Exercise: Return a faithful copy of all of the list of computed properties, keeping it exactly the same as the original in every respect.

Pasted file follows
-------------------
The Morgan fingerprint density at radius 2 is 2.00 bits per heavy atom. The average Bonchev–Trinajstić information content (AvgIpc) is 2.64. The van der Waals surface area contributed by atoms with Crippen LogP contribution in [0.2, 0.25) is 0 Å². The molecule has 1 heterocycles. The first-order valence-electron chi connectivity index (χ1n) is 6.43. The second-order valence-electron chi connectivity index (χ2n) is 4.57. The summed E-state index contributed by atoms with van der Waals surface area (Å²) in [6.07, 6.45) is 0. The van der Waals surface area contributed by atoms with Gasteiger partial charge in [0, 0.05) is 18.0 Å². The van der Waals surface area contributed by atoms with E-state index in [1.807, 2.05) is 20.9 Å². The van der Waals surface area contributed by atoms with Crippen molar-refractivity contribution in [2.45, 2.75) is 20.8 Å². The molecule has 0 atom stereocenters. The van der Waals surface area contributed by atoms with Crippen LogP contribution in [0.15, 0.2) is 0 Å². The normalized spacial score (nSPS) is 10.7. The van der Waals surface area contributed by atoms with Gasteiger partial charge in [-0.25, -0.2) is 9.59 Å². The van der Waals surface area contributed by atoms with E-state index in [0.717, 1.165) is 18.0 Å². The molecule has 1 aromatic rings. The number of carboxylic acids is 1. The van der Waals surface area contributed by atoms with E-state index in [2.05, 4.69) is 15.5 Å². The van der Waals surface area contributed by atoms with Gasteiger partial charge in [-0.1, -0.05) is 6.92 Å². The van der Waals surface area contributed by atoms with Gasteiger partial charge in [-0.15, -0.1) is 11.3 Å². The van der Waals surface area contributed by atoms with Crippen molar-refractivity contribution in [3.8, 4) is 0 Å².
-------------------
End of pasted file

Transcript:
The Morgan fingerprint density at radius 2 is 2.00 bits per heavy atom. The average Bonchev–Trinajstić information content (AvgIpc) is 2.64. The van der Waals surface area contributed by atoms with Crippen LogP contribution in [0.2, 0.25) is 0 Å². The molecule has 1 heterocycles. The first-order valence-electron chi connectivity index (χ1n) is 6.43. The second-order valence-electron chi connectivity index (χ2n) is 4.57. The summed E-state index contributed by atoms with van der Waals surface area (Å²) in [6.07, 6.45) is 0. The van der Waals surface area contributed by atoms with Gasteiger partial charge in [0, 0.05) is 18.0 Å². The van der Waals surface area contributed by atoms with E-state index in [1.807, 2.05) is 20.9 Å². The van der Waals surface area contributed by atoms with Crippen molar-refractivity contribution in [2.45, 2.75) is 20.8 Å². The molecule has 0 atom stereocenters. The van der Waals surface area contributed by atoms with Crippen LogP contribution in [0.15, 0.2) is 0 Å². The normalized spacial score (nSPS) is 10.7. The van der Waals surface area contributed by atoms with Gasteiger partial charge in [-0.25, -0.2) is 9.59 Å². The van der Waals surface area contributed by atoms with E-state index in [0.717, 1.165) is 18.0 Å². The molecule has 1 aromatic rings. The number of carboxylic acids is 1. The van der Waals surface area contributed by atoms with E-state index in [2.05, 4.69) is 15.5 Å². The van der Waals surface area contributed by atoms with Gasteiger partial charge in [-0.1, -0.05) is 6.92 Å². The van der Waals surface area contributed by atoms with Gasteiger partial charge in [-0.15, -0.1) is 11.3 Å². The van der Waals surface area contributed by atoms with Crippen molar-refractivity contribution in [3.8, 4) is 0 Å².